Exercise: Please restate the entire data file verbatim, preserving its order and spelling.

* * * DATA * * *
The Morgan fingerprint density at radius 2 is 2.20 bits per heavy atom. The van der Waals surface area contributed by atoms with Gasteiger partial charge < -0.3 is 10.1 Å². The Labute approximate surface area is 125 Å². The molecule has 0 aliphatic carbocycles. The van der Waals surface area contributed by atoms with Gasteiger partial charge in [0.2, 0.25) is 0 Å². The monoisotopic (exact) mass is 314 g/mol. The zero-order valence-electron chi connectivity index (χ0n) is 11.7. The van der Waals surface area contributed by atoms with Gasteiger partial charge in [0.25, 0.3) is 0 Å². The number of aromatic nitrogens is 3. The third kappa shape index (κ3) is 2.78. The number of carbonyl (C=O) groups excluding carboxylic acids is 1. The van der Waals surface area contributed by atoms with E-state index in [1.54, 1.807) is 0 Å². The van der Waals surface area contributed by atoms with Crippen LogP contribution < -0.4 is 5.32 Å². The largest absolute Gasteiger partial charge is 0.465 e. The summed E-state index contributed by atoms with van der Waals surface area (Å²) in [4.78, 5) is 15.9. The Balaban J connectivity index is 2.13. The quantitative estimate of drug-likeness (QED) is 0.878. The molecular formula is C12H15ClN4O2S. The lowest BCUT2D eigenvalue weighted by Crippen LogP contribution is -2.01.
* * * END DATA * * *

The Morgan fingerprint density at radius 2 is 2.20 bits per heavy atom. The van der Waals surface area contributed by atoms with Gasteiger partial charge < -0.3 is 10.1 Å². The Labute approximate surface area is 125 Å². The molecule has 0 aliphatic carbocycles. The van der Waals surface area contributed by atoms with Gasteiger partial charge in [0.2, 0.25) is 0 Å². The monoisotopic (exact) mass is 314 g/mol. The zero-order valence-electron chi connectivity index (χ0n) is 11.7. The van der Waals surface area contributed by atoms with Gasteiger partial charge in [0.25, 0.3) is 0 Å². The number of aromatic nitrogens is 3. The third kappa shape index (κ3) is 2.78. The number of carbonyl (C=O) groups excluding carboxylic acids is 1. The van der Waals surface area contributed by atoms with E-state index in [1.54, 1.807) is 0 Å². The van der Waals surface area contributed by atoms with Crippen LogP contribution < -0.4 is 5.32 Å². The largest absolute Gasteiger partial charge is 0.465 e. The summed E-state index contributed by atoms with van der Waals surface area (Å²) in [4.78, 5) is 15.9. The Balaban J connectivity index is 2.13. The quantitative estimate of drug-likeness (QED) is 0.878. The molecular formula is C12H15ClN4O2S. The lowest BCUT2D eigenvalue weighted by Crippen LogP contribution is -2.01.